Green gilts could be a game changer for investors, companies and the sustainable finance market

The UK government has stated that it will get involved in the sovereign green bond market for the first time. It has plans to issue up to £15 billion this year – one of the largest green bond programmes in Europe – with the first sale likely to be in June. The green gilt programme is to be complemented by a green retail savings product that will be launched around the same time.

We should find out more about how the proceeds from the green gilts will be spent in June, with early indications suggesting that they will finance projects seeking to tackle climate change and other environmental problems. As well as channelling billions of pounds of public funding into green and environmental projects, this could represent a major breakthrough for the UK’s sustainable finance market more broadly by helping to create a liquid sovereign green bond curve. This would represent an important pricing benchmark for companies and other entities looking to issue green sterling-denominated bonds. The UK’s first sovereign green issuance could also attract more corporate borrowers to market: a recent study of European bond markets by NatWest has shown that when sovereigns take the lead on green borrowing, companies generally follow. This often results in greater domestic corporate green bond issuance and better diversification among the domestic green issuer base.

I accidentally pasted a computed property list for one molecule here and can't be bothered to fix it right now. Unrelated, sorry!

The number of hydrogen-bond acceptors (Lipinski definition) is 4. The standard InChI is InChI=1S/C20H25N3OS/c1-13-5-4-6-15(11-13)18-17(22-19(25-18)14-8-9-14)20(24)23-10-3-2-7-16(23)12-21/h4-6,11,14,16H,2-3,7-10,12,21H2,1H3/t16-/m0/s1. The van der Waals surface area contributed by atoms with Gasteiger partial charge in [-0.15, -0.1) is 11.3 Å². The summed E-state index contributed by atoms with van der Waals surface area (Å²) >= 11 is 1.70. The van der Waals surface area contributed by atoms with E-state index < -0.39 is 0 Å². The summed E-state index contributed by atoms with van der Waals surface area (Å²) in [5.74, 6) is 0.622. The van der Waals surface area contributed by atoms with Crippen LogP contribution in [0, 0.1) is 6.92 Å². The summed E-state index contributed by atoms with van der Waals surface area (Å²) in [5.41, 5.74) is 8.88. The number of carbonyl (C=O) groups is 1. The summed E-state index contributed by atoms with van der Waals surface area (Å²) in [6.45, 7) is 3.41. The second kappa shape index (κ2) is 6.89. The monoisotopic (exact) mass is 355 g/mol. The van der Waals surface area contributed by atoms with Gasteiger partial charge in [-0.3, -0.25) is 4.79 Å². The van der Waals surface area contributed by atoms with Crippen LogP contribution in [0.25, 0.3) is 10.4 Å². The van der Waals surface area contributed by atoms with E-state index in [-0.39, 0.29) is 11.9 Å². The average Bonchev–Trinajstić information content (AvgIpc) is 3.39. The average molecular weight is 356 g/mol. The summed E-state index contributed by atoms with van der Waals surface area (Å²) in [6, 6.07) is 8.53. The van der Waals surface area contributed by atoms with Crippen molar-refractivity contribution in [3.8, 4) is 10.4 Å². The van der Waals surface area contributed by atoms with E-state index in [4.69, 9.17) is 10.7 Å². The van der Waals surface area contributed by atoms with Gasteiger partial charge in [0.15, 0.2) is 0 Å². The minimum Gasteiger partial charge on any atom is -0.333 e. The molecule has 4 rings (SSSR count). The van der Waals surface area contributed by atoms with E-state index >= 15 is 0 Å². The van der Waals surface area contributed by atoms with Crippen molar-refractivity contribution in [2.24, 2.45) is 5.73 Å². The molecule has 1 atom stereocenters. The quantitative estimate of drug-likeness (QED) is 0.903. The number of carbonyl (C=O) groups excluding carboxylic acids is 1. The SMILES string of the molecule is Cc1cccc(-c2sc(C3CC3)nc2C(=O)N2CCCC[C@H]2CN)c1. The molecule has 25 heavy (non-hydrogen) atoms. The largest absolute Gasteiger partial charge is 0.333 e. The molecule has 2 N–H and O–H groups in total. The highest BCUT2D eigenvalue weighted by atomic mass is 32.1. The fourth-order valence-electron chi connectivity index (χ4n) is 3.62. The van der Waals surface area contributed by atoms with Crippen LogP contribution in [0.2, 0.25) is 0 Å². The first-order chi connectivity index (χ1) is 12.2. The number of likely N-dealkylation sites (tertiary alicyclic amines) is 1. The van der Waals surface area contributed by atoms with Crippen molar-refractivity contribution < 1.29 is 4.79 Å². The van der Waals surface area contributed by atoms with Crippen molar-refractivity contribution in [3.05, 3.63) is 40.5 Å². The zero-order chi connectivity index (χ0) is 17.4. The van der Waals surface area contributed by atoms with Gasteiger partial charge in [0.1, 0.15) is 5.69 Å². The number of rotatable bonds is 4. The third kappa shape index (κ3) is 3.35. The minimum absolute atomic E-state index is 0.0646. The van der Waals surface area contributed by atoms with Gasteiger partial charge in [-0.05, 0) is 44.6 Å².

As the green gilt programme evolves and more green bonds are issued, we are likely to see a wider pool of investable assets for domestic and global investors active in sustainable finance markets, where demand continues to outstrip supply. Similarly, thanks to the green retail savings product, more savers and investors are set to become better acquainted with sustainable products. Over time, this should lead to more demand – via pension funds and similar vehicles – for green assets. This is a trend that we only see accelerating as sustainability-conscious millennials exert ever-increasing influence on capital allocation decisions.

A positive step forward

While it’s too early to measure how effective they will be, we believe these initiatives represent a positive step forward as the UK government aims to ensure a climate-resilient future and achieve its goal of net-zero carbon emissions. They have certainly generated interest among our clients and the wider market. If they reach fruition, they have the potential to shape the UK’s sustainable finance market for years to come.

By Caroline Haas & Michelle Girard